What role does contemporary art play in this future?

“Art cannot provide solutions to those questions, but art can question those people”

Art cannot provide solutions to those questions, but art can question those people. At the same time, art is changing. Even in this exhibition, about half of the exhibits are displays of technology. Some people don’t call it art. How do you define art? Nobody has defined art clearly. Art is somehow creative thinking. Questioning the issues of our reality. Science is the same. Science is trying to answer these questions by logical thinking and experiment. Art is trying to answer by intuition. They share the same question, art and science. That is why I put them together. By this way, I am expanding the boundary of art – maybe.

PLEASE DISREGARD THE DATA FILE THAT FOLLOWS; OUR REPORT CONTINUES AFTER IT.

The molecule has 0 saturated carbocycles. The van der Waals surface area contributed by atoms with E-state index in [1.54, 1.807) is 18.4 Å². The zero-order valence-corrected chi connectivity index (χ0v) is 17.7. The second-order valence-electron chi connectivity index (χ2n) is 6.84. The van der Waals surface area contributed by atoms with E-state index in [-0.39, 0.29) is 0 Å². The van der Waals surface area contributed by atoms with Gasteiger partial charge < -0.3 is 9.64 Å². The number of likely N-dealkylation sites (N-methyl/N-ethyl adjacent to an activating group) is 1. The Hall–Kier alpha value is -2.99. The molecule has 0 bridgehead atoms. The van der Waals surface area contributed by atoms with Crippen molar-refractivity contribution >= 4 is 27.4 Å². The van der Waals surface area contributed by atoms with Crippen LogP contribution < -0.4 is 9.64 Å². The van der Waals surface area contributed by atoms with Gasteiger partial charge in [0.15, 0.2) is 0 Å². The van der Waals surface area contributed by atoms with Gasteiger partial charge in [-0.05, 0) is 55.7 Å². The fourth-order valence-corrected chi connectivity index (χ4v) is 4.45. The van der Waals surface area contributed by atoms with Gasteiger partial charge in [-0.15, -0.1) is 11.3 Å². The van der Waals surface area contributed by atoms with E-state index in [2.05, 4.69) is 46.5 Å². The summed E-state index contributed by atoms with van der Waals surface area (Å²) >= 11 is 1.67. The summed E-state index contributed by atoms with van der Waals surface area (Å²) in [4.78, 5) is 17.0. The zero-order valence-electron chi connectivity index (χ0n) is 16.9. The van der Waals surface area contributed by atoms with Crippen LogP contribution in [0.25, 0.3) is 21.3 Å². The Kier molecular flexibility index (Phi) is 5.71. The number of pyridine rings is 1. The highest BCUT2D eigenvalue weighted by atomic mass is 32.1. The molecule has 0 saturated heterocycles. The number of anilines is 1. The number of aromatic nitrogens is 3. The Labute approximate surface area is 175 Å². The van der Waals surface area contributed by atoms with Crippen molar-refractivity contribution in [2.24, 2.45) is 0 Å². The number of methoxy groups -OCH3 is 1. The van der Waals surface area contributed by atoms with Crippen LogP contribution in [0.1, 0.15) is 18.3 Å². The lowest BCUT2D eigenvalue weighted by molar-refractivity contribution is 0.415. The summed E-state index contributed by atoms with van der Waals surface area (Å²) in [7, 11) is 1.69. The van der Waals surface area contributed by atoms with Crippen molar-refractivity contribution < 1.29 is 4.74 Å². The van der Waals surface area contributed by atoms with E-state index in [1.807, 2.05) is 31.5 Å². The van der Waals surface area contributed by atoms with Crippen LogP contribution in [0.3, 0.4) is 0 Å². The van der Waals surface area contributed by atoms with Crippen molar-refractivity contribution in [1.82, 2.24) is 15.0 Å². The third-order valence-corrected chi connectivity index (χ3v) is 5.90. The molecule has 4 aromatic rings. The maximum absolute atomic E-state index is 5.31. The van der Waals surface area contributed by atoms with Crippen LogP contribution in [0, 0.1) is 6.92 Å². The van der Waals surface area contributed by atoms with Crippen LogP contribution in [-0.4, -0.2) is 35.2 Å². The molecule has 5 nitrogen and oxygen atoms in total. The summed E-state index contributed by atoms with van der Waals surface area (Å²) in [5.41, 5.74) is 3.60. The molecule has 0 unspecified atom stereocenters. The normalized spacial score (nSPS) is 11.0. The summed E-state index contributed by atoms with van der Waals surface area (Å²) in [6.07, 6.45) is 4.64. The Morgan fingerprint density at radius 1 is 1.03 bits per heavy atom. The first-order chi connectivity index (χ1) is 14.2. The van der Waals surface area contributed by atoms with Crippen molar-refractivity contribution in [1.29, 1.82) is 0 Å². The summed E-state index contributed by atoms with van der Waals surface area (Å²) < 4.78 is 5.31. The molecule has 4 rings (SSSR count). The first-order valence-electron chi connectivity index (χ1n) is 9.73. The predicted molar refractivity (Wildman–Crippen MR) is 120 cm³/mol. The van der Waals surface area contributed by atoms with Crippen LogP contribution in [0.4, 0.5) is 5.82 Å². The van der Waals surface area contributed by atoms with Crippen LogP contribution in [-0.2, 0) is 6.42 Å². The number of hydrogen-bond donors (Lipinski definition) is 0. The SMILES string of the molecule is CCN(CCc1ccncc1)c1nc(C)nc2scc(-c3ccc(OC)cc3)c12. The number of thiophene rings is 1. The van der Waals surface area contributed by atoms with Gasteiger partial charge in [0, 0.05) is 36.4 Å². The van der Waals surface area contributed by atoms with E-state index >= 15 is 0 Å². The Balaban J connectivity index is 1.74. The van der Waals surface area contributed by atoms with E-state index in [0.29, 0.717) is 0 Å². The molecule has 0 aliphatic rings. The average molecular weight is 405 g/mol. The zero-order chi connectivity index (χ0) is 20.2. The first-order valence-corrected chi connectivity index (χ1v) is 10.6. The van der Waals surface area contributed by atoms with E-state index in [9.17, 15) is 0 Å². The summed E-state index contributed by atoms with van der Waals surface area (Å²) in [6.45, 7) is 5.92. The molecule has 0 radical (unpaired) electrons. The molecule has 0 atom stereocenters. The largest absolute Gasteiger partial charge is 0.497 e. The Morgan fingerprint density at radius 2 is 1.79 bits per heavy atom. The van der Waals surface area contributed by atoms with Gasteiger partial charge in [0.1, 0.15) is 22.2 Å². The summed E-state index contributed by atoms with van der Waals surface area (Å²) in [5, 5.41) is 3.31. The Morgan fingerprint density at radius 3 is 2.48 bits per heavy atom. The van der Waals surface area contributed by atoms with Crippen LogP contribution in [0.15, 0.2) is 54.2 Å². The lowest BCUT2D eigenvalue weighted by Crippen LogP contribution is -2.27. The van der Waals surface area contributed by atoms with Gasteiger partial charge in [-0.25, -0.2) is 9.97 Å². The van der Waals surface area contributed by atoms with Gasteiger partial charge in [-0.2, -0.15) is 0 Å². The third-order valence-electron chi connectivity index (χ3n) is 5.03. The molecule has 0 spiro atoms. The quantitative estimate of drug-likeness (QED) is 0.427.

What is the future of Tokyo?

I think Japan itself lost the direction, or the aim of the economy. The mass production period is over already. It has all shifted to China or India and so on…. Creative business is always prosperous in a big city. Tokyo must play that role. Tokyo must be open to the creative class, and international creative business. For that we should have good food, good accommodations, good conditions for offices – any kind of choice should be possible. If Tokyo becomes the center of creative business, Tokyo can survive.

To view the “Future and the Arts” virtual tour, go to tinyurl.com/mori-tour

Feature photo by Tayama Tatsuyuki, courtesy of Mori Art Museum